Hmmm… Beancount maintains a price database, wouldn’t it be nice to at least record and attach that price to the transaction for documentation purposes? Indeed. Beancount allows you to also attach a price to that posting, but for the purpose of balancing the transaction, it ignores it completely. It is mainly there for documentation, and you can use it if you write scripts. And if you use the beancount.plugins.implicit_prices plugin, it will be used to automatically synthesize a price entry that will enrich our historical price database, which may be used in reporting the market value of the account contents (more details on this follow).

So the complete and final transaction for selling those shares should be:

2014-02-17 * "Selling some IBM"
  Assets:US:ETrade:IBM          -3 IBM {160.00 USD} @ 170.00 USD
  Assets:US:ETrade:Cash          500.05 USD
  Expenses:Financial:Commissions   9.95 USD

Trade Lots

In practice, the reality of trading gets a tiny bit more complicated than this. You might decide to buy some IBM multiple times, and each time, it is likely that you would buy them at a different price. Let’s see how this works with another example trade. Given your previous position of 7 shares held at 160$ cost, the following day you see that the price went up some more, you change your mind on IBM and decide to “go long” and buy 5 more shares. The price you get is 180$/share this time:

2014-02-18 * "I put my chips on big blue!"
  Assets:US:ETrade:IBM                 5 IBM {180.00 USD}
  Assets:US:ETrade:Cash           -909.95 USD
  Expenses:Financial:Commissions     9.95 USD

Now, what do we have in the bag for Assets:US:ETrade:IBM? We have two kinds of things:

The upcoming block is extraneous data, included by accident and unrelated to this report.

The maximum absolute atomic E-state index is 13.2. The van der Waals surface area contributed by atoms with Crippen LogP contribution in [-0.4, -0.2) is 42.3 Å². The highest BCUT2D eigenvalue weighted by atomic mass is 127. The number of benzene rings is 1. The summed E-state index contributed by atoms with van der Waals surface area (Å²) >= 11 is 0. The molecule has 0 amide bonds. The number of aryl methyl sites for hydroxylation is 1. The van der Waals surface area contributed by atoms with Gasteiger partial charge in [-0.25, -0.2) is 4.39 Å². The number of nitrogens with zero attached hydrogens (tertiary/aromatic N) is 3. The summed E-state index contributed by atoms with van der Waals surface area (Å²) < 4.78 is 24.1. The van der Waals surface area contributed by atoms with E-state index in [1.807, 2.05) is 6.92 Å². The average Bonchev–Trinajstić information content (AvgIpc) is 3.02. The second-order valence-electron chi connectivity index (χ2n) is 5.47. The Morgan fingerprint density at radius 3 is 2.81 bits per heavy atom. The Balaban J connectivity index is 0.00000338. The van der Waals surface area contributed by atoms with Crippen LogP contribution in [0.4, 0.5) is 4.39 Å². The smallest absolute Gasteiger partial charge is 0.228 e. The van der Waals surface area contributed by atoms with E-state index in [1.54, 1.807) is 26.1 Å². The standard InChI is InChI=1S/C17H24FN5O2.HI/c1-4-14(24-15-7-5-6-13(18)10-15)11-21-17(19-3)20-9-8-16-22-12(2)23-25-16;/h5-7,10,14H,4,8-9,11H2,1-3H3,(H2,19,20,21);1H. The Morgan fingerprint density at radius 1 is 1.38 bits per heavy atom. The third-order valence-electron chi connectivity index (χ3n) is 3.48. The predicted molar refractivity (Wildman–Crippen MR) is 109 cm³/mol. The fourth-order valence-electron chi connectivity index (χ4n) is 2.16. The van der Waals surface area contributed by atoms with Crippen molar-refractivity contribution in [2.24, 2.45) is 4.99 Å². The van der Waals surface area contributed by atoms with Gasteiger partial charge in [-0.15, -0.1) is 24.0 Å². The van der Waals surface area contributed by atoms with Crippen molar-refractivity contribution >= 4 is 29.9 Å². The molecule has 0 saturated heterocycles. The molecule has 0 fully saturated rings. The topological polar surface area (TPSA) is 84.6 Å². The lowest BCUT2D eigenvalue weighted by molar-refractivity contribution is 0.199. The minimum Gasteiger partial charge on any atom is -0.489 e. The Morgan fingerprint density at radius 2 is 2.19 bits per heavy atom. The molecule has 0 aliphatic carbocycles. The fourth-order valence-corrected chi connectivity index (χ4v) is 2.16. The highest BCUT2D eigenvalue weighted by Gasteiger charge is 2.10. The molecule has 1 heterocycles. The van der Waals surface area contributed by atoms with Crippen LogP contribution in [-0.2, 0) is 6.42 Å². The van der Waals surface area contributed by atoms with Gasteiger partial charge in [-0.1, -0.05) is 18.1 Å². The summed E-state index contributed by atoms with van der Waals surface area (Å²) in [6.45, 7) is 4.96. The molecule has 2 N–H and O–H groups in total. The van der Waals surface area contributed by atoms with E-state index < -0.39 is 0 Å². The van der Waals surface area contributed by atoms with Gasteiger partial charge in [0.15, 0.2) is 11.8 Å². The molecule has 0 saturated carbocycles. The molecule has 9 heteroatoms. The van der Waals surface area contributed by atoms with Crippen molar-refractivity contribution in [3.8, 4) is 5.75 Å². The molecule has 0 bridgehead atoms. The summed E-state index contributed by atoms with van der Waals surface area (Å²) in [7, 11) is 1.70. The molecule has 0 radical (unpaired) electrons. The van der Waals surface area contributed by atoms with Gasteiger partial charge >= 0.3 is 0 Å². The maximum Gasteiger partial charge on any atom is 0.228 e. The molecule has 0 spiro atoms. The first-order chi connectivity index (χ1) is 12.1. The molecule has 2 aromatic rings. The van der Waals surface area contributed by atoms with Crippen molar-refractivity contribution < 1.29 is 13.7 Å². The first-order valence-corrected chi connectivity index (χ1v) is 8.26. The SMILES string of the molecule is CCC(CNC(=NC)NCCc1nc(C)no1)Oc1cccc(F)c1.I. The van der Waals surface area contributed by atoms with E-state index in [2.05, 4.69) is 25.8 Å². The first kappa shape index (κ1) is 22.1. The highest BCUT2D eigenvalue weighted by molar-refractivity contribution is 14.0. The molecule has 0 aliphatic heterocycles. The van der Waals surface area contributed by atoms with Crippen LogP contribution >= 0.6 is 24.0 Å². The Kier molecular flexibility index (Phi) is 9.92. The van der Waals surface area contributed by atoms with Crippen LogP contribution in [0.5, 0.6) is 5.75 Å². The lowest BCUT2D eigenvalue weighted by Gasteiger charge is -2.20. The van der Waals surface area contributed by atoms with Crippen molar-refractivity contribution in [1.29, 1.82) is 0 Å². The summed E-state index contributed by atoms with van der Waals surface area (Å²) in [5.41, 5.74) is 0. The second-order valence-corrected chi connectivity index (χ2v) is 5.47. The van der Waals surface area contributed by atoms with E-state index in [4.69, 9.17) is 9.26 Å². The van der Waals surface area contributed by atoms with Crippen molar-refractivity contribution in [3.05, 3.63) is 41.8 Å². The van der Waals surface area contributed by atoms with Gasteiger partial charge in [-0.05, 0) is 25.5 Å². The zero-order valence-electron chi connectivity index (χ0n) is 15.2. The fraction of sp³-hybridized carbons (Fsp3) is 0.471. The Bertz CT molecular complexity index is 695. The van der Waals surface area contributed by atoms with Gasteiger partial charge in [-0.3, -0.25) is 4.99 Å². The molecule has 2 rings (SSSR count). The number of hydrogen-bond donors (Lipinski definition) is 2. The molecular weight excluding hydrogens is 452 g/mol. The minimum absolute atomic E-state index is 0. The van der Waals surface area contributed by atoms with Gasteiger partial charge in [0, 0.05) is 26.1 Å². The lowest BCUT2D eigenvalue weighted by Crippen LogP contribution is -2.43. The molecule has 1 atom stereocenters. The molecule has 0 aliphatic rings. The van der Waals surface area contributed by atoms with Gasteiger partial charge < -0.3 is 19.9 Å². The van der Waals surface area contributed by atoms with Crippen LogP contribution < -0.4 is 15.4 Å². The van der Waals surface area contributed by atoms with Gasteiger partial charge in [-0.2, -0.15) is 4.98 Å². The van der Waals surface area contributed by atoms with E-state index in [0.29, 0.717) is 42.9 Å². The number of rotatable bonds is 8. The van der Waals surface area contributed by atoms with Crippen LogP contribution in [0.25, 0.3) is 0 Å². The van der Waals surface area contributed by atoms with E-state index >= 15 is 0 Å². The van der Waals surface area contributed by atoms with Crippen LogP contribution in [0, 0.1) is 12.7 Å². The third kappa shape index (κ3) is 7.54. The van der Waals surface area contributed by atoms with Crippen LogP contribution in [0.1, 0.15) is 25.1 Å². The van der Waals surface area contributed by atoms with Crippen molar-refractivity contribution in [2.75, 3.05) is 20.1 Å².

• 7 shares of “IBM held at 160 USD/share”, from the first trade

  • 5 shares of “IBM held at 180 USD/share”, from this last trade

We will call these “lots,” or “trade lots.”

In fact, if you were to sell this entire position, say, a month later, the way to legally sell it in Beancount (that is, without issuing an error), is by specifying both legs. Say the price is 172$/share at that moment:

2014-03-18 * "Selling all my blue chips."
  Assets:US:ETrade:IBM          -7 IBM {160.00 USD} @ 172.00 USD
  Assets:US:ETrade:IBM          -5 IBM {180.00 USD} 
  Assets:US:ETrade:Cash         2054.05 USD
  Expenses:Financial:Commissions   9.95 USD

Now your final position of IBM would be 0 shares.

Alternatively, since you’re selling the entire position, Beancount should be able to unambiguously match all the lots against an unspecified cost. This is equivalent:

2014-03-18 * "Selling all my blue chips."
  Assets:US:ETrade:IBM          -12 IBM {} @ 172.00 USD
  Assets:US:ETrade:Cash         2054.05 USD
  Expenses:Financial:Commissions   9.95 USD

Note that this won’t work if the total amount of shares doesn’t match all the lots (this would be ambiguous… which subset of the lots should be chosen isn’t obvious).

Booking Methods

But what if you decided to sell only some of those shares? Say you need some cash to buy a gift to your loved one and you want to sell 4 shares this time. Say the price is now 175$/share.

Now you have a choice to make. You can choose to sell the older shares and realize a larger profit:

2014-03-18 * "Selling my older blue chips."
  Assets:US:ETrade:IBM          -4 IBM {160.00 USD} @ 175.00 USD
  Assets:US:ETrade:Cash          690.05 USD
  Expenses:Financial:Commissions   9.95 USD
  Income:US:ETrade:PnL        ;; -60.00 USD (profit)

Or you may choose to sell the most recently acquired ones and realize a loss:

2014-03-18 * "Selling my most recent blue chips."
  Assets:US:ETrade:IBM          -4 IBM {180.00 USD} @ 175.00 USD
  Assets:US:ETrade:Cash          690.05 USD
  Expenses:Financial:Commissions   9.95 USD